(Photo courtesy of IBM)
Gov. Larry Hogan laid out a slate of policy initiatives Thursday aimed at growing computer science education in Maryland and engaging more girls and people of color to a field that’s notoriously dominated by white males.
The governor seized on the acronym ACCESS for the plan, which is short for Achieving Computer Science Collaborations for Employing Students Statewide. The initiative developed after Hogan signed onto a push for computer science education with other state execs through the National Governors Association in July.
I am pleased to announce our administration’s ACCESS Initiative: Achieving Computer Science Collaborations for Employing Students Statewide pic.twitter.com/xgpbhq5Bdo
— Larry Hogan (@LarryHogan) November 2, 2017
Along with growing the field, it’s got a direct tie to economic growth. Info from the governor’s office states there are 20,000 job openings for computer science–related jobs in the state. Further, the state had fewer than 3,000 computer science grads, and only 20 percent were female.
“In this rapidly-evolving job landscape, states that have access to a highly trained workforce will have a major advantage,” Hogan said at a news conference, according to prepared remarks. “Maryland simply must continue to lead the way, and closing this skills gap begins with a focus on education. We must spark the interest of students – particularly girls – beginning at an even younger age, and we must inspire high school and college students to pursue careers in computer science.”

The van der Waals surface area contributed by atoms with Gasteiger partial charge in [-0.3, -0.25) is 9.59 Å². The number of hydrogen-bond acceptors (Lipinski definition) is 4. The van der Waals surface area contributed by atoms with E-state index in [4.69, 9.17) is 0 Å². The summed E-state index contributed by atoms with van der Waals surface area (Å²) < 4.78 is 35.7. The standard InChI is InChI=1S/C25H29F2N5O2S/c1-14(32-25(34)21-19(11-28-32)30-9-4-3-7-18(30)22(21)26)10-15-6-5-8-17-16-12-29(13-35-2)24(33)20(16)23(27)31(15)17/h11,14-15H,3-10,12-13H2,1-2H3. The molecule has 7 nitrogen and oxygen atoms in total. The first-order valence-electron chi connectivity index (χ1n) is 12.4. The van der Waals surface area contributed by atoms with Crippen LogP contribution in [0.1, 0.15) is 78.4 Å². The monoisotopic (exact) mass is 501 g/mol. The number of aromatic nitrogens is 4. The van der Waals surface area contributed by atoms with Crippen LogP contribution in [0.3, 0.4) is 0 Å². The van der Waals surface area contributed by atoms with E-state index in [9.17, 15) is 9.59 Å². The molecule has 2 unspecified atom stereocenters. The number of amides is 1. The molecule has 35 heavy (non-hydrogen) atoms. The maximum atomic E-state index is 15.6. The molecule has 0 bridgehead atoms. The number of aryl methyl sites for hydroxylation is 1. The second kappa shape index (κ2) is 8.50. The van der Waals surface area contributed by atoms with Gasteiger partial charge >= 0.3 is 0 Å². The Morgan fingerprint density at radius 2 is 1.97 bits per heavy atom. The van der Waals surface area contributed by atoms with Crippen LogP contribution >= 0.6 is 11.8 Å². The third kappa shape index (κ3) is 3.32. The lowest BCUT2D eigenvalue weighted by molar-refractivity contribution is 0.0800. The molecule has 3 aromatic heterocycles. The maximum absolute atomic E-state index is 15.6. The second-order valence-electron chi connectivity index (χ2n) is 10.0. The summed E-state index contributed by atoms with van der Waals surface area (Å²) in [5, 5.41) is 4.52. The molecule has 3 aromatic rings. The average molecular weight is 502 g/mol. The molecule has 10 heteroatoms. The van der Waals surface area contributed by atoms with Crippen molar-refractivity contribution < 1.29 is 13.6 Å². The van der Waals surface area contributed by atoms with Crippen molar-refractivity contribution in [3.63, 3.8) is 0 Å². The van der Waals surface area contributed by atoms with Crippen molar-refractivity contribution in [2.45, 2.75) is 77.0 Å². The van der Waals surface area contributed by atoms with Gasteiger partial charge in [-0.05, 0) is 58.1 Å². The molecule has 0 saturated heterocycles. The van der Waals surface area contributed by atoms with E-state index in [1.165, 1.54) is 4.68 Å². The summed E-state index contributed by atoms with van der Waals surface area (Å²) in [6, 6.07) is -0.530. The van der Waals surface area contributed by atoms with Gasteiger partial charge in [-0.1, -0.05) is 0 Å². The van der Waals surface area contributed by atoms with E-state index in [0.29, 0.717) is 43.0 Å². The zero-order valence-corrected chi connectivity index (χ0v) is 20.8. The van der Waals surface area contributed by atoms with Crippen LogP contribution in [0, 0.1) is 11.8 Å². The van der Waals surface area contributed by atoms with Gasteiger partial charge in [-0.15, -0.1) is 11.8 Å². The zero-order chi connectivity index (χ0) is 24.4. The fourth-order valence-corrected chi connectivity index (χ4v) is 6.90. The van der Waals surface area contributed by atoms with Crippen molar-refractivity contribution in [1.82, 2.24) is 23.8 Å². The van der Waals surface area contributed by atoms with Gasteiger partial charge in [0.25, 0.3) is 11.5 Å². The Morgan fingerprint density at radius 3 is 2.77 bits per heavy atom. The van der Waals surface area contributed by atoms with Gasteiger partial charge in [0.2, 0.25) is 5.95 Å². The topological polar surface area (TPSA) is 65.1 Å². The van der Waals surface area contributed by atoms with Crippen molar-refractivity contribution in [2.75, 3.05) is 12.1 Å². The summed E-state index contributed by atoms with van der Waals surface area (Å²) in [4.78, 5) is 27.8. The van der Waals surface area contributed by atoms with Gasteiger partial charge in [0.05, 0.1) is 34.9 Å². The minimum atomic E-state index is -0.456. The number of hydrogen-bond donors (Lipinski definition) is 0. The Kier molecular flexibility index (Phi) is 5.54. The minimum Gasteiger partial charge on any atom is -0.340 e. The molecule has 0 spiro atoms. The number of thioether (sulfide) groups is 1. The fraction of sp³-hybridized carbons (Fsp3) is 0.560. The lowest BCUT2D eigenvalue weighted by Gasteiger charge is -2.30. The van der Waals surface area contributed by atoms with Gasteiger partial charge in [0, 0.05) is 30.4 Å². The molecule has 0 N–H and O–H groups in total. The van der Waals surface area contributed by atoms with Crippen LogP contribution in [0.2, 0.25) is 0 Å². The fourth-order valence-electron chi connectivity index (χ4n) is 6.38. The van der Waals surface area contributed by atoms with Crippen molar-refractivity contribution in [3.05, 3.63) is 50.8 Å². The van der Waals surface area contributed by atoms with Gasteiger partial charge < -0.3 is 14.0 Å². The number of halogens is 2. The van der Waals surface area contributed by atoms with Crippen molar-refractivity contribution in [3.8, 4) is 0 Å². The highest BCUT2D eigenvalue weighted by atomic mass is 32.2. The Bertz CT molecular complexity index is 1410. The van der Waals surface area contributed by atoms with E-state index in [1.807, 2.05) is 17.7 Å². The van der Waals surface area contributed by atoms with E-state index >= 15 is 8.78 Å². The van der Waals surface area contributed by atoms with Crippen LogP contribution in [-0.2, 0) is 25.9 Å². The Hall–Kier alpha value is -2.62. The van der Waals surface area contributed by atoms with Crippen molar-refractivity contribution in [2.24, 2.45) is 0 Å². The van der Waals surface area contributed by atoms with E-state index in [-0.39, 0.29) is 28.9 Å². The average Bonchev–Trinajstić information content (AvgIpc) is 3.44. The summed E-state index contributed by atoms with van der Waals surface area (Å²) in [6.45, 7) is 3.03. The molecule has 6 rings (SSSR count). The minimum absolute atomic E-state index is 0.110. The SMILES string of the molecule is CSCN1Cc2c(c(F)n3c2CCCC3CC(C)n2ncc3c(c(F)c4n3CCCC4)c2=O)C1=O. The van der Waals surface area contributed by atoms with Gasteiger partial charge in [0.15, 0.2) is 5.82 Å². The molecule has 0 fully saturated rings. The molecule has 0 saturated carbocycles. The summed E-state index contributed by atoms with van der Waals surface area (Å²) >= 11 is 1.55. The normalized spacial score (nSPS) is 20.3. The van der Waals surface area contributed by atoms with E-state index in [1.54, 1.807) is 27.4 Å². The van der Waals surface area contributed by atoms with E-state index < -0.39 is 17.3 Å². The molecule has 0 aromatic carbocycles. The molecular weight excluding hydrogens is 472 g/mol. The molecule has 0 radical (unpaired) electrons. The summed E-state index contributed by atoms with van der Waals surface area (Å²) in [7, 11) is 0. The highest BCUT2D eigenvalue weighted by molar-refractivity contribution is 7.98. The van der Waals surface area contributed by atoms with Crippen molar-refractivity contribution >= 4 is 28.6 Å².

It’s another sign that Hogan wants to back the state’s tech economy. He’s supported initiatives like expanding IBM’s P-TECH model to Maryland in the past, but this push indicates some moves at the policy level.
Here’s what the plan involves, per the governor’s office:
1.A partnership with Girls Who Code
It wouldn’t be a conversation about computer science education without acknowledgement of work that’s already being done by nonprofits everyday. In one move, Hogan is joining with the national nonprofit to push for more Girls Who Code clubs in the state that include people of color. Calling his initiative the Governor’s Club Challenge, he’s pushing to get political leaders, school districts and industry partners together to push the effort.
2. Computer science standards
Hogan wants to create standards for computer science education in the state. When the General Assembly heads to Annapolis early next year, Hogan will be submitting legislation for that lays out a framework for computer science curricula for grades K-12. He plans to collaborate with organizations throughout the state.
3. $5 million for teacher training
The pot of money will be made available to fund teacher professional development focused on computer science. Some will be used to fund grants for local agencies and schools to provide equipment and learning models.
4. A cyber workforce task force
A new group is being convened to identify potential pathways to cyber and IT jobs, as well as new ways to encourage more diversity in those fields. Bruce Spector, president of the Baltimore Cyber Range, and NSA’s Kain Emmel were identified as members of the workforce. A report is due in June 2018.